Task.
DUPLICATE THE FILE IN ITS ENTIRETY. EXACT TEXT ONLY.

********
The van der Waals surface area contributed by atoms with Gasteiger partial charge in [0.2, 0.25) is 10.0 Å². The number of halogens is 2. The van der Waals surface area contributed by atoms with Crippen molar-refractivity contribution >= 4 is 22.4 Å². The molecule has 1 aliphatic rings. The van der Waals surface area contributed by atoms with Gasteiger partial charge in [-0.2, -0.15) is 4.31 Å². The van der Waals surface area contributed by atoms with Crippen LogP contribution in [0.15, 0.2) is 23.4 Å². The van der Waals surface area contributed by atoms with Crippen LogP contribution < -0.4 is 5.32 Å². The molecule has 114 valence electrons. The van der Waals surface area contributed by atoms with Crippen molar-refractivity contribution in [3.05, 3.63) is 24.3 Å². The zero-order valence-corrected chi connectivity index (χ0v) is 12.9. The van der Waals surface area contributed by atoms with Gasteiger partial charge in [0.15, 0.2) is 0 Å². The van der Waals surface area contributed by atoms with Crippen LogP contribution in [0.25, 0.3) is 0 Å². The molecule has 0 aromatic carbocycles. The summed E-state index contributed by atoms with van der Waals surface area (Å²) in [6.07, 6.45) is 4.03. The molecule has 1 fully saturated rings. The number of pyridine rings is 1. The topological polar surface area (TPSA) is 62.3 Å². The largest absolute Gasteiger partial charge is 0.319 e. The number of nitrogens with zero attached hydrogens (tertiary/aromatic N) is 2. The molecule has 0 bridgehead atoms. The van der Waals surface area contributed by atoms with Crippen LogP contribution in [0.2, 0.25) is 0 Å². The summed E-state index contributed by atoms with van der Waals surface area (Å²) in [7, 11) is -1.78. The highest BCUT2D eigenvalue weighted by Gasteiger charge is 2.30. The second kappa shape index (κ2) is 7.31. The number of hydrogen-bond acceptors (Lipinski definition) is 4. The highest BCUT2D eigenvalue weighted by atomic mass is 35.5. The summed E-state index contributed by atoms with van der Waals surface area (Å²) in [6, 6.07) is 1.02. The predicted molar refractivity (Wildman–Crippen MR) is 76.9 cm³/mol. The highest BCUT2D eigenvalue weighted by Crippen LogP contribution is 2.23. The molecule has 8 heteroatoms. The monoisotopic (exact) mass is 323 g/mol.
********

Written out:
The van der Waals surface area contributed by atoms with Gasteiger partial charge in [0.2, 0.25) is 10.0 Å². The number of halogens is 2. The van der Waals surface area contributed by atoms with Crippen molar-refractivity contribution >= 4 is 22.4 Å². The molecule has 1 aliphatic rings. The van der Waals surface area contributed by atoms with Gasteiger partial charge in [-0.2, -0.15) is 4.31 Å². The van der Waals surface area contributed by atoms with Crippen LogP contribution in [0.15, 0.2) is 23.4 Å². The van der Waals surface area contributed by atoms with Crippen LogP contribution < -0.4 is 5.32 Å². The molecule has 114 valence electrons. The van der Waals surface area contributed by atoms with Crippen molar-refractivity contribution in [3.05, 3.63) is 24.3 Å². The zero-order valence-corrected chi connectivity index (χ0v) is 12.9. The van der Waals surface area contributed by atoms with Gasteiger partial charge in [0.15, 0.2) is 0 Å². The van der Waals surface area contributed by atoms with Crippen LogP contribution in [0.25, 0.3) is 0 Å². The molecule has 0 aromatic carbocycles. The summed E-state index contributed by atoms with van der Waals surface area (Å²) in [6.07, 6.45) is 4.03. The molecule has 1 fully saturated rings. The number of pyridine rings is 1. The topological polar surface area (TPSA) is 62.3 Å². The largest absolute Gasteiger partial charge is 0.319 e. The number of nitrogens with zero attached hydrogens (tertiary/aromatic N) is 2. The molecule has 0 bridgehead atoms. The van der Waals surface area contributed by atoms with Crippen LogP contribution in [0.2, 0.25) is 0 Å². The summed E-state index contributed by atoms with van der Waals surface area (Å²) in [7, 11) is -1.78. The highest BCUT2D eigenvalue weighted by Gasteiger charge is 2.30. The second kappa shape index (κ2) is 7.31. The number of hydrogen-bond acceptors (Lipinski definition) is 4. The highest BCUT2D eigenvalue weighted by atomic mass is 35.5. The summed E-state index contributed by atoms with van der Waals surface area (Å²) in [6, 6.07) is 1.02. The predicted molar refractivity (Wildman–Crippen MR) is 76.9 cm³/mol. The highest BCUT2D eigenvalue weighted by Crippen LogP contribution is 2.23. The molecule has 8 heteroatoms. The monoisotopic (exact) mass is 323 g/mol.